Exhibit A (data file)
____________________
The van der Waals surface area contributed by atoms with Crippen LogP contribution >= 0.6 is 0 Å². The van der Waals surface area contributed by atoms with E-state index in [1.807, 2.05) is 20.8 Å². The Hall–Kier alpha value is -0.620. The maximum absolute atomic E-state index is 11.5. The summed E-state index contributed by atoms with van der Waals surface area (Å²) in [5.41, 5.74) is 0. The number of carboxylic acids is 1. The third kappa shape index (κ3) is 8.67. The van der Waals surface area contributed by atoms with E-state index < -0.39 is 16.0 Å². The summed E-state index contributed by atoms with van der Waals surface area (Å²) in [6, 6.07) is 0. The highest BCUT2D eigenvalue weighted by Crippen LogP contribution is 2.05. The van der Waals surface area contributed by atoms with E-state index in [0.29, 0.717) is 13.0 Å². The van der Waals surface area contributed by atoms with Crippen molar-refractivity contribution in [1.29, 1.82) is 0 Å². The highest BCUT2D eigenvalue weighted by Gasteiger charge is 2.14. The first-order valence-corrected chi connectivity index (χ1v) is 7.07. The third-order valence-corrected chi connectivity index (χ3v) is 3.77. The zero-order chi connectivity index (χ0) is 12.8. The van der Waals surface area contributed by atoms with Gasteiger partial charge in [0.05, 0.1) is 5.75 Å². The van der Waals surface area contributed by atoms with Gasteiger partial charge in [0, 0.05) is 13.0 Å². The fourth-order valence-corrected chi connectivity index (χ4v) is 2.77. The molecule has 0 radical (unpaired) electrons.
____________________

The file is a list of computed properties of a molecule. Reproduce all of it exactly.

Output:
The van der Waals surface area contributed by atoms with Crippen LogP contribution >= 0.6 is 0 Å². The van der Waals surface area contributed by atoms with E-state index in [1.807, 2.05) is 20.8 Å². The Hall–Kier alpha value is -0.620. The maximum absolute atomic E-state index is 11.5. The summed E-state index contributed by atoms with van der Waals surface area (Å²) in [5.41, 5.74) is 0. The number of carboxylic acids is 1. The third kappa shape index (κ3) is 8.67. The van der Waals surface area contributed by atoms with E-state index < -0.39 is 16.0 Å². The summed E-state index contributed by atoms with van der Waals surface area (Å²) in [6, 6.07) is 0. The highest BCUT2D eigenvalue weighted by Crippen LogP contribution is 2.05. The van der Waals surface area contributed by atoms with E-state index in [0.29, 0.717) is 13.0 Å². The van der Waals surface area contributed by atoms with Crippen molar-refractivity contribution in [1.29, 1.82) is 0 Å². The highest BCUT2D eigenvalue weighted by Gasteiger charge is 2.14. The first-order valence-corrected chi connectivity index (χ1v) is 7.07. The third-order valence-corrected chi connectivity index (χ3v) is 3.77. The zero-order chi connectivity index (χ0) is 12.8. The van der Waals surface area contributed by atoms with Gasteiger partial charge in [0.05, 0.1) is 5.75 Å². The van der Waals surface area contributed by atoms with Gasteiger partial charge in [0, 0.05) is 13.0 Å². The fourth-order valence-corrected chi connectivity index (χ4v) is 2.77. The molecule has 0 radical (unpaired) electrons.